“We have seen an increase in scale in regular wall art with large blocks of color being important, and we have also seen a return of shadowboxes as a wall décor category,” Galbraith said. “This is also perhaps related to the cleanliness of the design aesthetic as people unclutter tables but show sculpture on the walls. I believe that since mid-century and modern furniture are definitely moving into the mainstream there will be a resurgence of ’60s and ’70s art during 2017.”

In terms of color, Rosenbaum said RFA Décor’s customers are requesting palettes across the spectrum from neutrals to bolds.

“We’re starting to see a lot of neutral colors coming back into play, but we also see a strong market for primaries,” Rosenbaum said. “There seems to be two buyers out there. Some are contemporary but some are looking for more simplicity, and they’re going for the grays and neutral tones. But there are others buying bright colors. If the interior is totally neutral, sometimes they’ll want a pop of color.”

Wall decor 2017_MirrorImageHomeMirror Image Home
Challenges and opportunities

The vendors said many of the challenges they see facing the wall décor category also present a wealth of opportunities. Davis cited the rise of e-commerce as a prime example.

“I think social media and e-commerce have changed the industry in positive and negative ways,” she said. “There’s more competition with the internet, but it gives us more avenues also. You could sell more there, but you can also lose sales there.”

Rosenbaum said helping some retailers understand the value of wall décor beyond “window dressing” is a challenge, but the category presents furniture stores with an opportunity for significant add-on sales – and the chance to offer shoppers a unique or innovative accessory.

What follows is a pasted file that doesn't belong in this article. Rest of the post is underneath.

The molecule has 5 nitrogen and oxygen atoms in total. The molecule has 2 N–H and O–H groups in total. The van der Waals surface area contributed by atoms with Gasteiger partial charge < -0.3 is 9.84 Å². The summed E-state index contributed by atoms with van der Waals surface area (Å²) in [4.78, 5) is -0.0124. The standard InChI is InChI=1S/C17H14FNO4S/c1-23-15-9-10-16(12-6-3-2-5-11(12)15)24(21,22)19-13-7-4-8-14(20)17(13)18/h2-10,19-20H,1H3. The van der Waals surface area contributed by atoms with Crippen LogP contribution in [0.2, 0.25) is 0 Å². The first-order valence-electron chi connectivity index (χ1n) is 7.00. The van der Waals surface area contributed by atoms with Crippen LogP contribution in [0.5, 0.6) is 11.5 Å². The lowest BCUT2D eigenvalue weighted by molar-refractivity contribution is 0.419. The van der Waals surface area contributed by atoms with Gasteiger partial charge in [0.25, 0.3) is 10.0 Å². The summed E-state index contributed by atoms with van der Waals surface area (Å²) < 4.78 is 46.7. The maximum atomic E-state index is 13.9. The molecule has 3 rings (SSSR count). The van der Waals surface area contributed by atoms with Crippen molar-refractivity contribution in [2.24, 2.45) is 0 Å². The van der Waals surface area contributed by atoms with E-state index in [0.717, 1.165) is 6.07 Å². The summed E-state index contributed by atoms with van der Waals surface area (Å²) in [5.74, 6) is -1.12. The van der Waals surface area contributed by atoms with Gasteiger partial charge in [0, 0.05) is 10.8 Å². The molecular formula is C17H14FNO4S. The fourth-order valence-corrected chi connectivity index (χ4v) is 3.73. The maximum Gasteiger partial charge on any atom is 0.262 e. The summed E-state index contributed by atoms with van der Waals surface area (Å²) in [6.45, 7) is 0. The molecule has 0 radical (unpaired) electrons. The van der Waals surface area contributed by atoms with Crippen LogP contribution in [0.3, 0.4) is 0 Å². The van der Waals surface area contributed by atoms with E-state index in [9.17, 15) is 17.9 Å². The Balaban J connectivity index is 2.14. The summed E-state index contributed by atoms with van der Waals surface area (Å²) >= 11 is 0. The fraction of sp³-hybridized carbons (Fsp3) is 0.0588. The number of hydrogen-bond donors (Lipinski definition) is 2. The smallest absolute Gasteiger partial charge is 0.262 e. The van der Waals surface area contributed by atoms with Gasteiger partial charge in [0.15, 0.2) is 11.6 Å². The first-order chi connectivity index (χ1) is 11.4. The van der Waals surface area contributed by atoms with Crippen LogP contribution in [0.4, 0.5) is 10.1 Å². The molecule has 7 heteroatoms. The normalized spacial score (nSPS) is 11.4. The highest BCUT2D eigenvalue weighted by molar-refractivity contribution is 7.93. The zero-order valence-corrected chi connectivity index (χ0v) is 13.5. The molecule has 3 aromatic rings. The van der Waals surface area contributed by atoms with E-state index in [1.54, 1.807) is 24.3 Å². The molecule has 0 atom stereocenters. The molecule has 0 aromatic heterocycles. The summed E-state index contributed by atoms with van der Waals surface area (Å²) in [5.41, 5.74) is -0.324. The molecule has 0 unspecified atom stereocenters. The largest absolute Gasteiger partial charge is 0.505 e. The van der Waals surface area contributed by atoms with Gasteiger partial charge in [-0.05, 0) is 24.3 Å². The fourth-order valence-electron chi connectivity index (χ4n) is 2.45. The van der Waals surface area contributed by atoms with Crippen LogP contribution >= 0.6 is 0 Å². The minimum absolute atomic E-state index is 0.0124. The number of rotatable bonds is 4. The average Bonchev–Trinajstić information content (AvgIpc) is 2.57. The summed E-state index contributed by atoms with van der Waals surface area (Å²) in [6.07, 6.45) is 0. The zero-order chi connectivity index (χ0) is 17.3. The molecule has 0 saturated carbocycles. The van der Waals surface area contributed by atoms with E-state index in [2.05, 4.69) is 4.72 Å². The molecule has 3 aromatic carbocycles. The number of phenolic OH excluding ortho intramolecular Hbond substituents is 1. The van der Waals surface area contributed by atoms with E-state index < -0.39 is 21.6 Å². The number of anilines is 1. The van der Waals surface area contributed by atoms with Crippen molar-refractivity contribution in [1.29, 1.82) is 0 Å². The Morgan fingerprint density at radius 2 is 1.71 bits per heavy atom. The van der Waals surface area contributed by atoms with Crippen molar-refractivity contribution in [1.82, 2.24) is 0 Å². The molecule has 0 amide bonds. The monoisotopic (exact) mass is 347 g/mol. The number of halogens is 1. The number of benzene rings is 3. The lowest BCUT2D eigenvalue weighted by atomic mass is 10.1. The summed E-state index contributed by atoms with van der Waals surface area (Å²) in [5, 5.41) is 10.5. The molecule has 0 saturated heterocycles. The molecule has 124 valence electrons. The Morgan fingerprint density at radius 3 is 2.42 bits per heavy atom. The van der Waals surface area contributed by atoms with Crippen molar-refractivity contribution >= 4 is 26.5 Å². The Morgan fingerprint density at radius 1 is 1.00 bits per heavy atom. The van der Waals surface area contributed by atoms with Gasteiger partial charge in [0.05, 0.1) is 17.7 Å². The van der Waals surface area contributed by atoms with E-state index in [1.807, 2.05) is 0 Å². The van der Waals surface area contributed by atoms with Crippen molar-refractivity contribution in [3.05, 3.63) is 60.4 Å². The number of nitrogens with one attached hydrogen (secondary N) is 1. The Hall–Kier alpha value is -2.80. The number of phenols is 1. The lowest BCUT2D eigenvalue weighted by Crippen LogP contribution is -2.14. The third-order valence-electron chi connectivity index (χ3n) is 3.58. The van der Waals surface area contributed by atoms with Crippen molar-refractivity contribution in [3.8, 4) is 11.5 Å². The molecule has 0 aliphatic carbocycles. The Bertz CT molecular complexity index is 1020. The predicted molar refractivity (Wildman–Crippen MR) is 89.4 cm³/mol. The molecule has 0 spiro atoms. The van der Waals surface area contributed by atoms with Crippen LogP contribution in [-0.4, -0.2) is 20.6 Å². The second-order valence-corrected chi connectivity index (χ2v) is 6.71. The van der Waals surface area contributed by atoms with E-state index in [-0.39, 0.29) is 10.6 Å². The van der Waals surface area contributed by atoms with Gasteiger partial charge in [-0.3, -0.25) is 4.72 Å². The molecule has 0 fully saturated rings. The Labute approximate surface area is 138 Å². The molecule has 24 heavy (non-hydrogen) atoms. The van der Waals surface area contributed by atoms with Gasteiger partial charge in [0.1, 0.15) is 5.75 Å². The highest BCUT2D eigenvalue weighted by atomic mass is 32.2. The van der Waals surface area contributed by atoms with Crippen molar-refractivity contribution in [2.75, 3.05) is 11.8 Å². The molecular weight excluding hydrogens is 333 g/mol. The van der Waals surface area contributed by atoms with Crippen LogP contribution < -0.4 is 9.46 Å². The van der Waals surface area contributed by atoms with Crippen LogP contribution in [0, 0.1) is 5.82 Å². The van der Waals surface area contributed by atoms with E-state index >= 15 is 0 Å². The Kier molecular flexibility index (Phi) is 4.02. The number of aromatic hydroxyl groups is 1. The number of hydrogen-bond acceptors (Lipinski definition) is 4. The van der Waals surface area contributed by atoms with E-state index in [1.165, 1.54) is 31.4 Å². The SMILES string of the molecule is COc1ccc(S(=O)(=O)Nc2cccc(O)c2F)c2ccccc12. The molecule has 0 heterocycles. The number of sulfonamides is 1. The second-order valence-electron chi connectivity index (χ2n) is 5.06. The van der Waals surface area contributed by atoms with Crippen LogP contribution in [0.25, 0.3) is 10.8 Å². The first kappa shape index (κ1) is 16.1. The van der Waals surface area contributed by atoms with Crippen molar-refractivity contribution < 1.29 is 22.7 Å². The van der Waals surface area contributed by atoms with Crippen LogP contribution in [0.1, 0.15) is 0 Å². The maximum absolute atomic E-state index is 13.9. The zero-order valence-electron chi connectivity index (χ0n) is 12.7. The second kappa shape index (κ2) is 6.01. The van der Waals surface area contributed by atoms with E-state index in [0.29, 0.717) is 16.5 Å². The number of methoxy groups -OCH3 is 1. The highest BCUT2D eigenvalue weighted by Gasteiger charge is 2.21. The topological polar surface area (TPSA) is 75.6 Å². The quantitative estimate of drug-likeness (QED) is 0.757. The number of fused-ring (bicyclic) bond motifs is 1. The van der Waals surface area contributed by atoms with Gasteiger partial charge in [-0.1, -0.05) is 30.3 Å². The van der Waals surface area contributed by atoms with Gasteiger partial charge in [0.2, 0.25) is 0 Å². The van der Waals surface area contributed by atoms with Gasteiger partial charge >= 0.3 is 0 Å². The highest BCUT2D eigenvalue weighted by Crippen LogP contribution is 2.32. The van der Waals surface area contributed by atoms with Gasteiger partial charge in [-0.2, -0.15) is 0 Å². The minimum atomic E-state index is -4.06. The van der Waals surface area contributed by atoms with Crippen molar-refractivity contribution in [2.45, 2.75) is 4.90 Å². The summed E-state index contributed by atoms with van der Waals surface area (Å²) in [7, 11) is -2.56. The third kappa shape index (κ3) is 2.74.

“I think education is key, putting the time into training the sales force that high-quality art can be sold in a furniture environment and not underestimating the potential,” Rosenbaum said. “Also working closely with the interior designers who work out of these stores (is important). They can become an extension of your sales team and place a lot of artwork and boost their sales.”

In a category with such a wide variety of styles, Groch said thinking outside the box is critical as consumers demand more originality. Art is a reflection of personal taste, so Groch said consumers want designs that feel uniquely their own.

“Often it feels like ‘a race to the bottom,” he said. “The speed it takes for a new product to go from boutique to basement sale gets faster every year. Exclusivity is becoming more and more important to our customers, as a way to avoid this. To support that, we continue to deepen our personal relationships with artists and suppliers we work with. We travel further and further ‘off the beaten path’ to find and create those pieces that truly are unique, rather than trendy. Trends, by definition go out of style. Uniqueness does not.”